Merrill Lynch is relaxing its health insurance policies beginning Jan. 1, 1999, allowing brokers and other employees to add "domestic partners" and extended family members to their plans.
Pat Crowley, Merrill's senior director of organizational change and wellness, tells RR that insurance coverage will be extended to "one other qualified household member" who meets a certain set of criteria established by Blue Cross/Blue Shield, the company's insurance carrier. Age is one of the limiting factors (a 65-year-old parent, for example, would not be eligible because he or she is covered by Medicare) and the person must meet the IRS's definition of a tax dependent, Crowley says.
"Every couple of years, we review our policies to ensure that we are competitive and we're in a position to attract and retain talent," Crowley says. Currently, only spouses are eligible for insurance coverage. But during open enrollment this month, employees will be able to add to their plans qualified same-sex partners, opposite-sex partners and nontraditional dependents who live with them.
Furthermore, Merrill has also revised its bereavement policies to acknowledge the loss of a domestic partner (for funeral leave time), and extended employee relocation benefits to cover domestic partners as well as spouses, adds Stephanie Kiefer, vice president for human resources policy.
National figures indicate that about 3% of opposite-sex partners eligible for coverage under the health plan will elect to join the plan, while about 1% of the same-sex partners who are eligible can be expected to sign on, Crowley says. The newly expanded coverage applies to about 63,000 employees worldwide, although some Asian countries prohibit benefits for unmarried partners by law or by custom, she notes.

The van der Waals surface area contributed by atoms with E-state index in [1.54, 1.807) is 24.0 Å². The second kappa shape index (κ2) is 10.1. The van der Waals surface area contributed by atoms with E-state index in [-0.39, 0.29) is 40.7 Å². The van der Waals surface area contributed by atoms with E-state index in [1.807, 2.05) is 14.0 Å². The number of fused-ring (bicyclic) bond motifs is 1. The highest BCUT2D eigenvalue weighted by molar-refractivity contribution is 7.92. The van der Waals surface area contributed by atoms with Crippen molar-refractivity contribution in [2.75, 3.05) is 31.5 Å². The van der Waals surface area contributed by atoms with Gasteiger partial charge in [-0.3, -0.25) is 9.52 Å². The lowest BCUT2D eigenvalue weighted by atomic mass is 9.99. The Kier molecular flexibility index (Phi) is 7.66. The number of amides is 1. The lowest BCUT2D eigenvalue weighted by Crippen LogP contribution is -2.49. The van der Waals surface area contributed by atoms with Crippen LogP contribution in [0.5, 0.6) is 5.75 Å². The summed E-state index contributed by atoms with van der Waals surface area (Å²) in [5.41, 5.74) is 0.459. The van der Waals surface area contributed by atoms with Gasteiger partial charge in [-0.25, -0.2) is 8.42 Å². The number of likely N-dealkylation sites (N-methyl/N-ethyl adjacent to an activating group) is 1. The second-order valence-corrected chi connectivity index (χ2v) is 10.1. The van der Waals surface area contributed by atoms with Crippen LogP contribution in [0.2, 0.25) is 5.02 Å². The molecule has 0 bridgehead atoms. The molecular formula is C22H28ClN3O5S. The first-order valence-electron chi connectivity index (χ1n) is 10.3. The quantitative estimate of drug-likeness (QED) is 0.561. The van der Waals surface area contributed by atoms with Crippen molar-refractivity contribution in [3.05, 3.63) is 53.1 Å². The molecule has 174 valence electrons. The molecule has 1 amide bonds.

Response to the new policies from employees and the general public has been mixed, Crowley says, with some letters expressing the move as a "positive step for Merrill Lynch" and others denouncing the move based on personal and religious beliefs.
Crowley says Merrill is at the forefront of financial services firms in extending benefits to extended family members. JP Morgan and Bankers Trust offer same-sex coverage only, while Chase also offers benefits to extended family members, she claims.
According to Hollywood Supports, an Internet-based group that follows health coverage (www.hsupports.org), American Express, Charles Schwab, John Hancock, Aetna, Lincoln National, NationsBank, the Pacific Stock Exchange, Scudder Stevens & Clark and Wells Fargo are among other financial services firms that extend health benefits to domestic partners.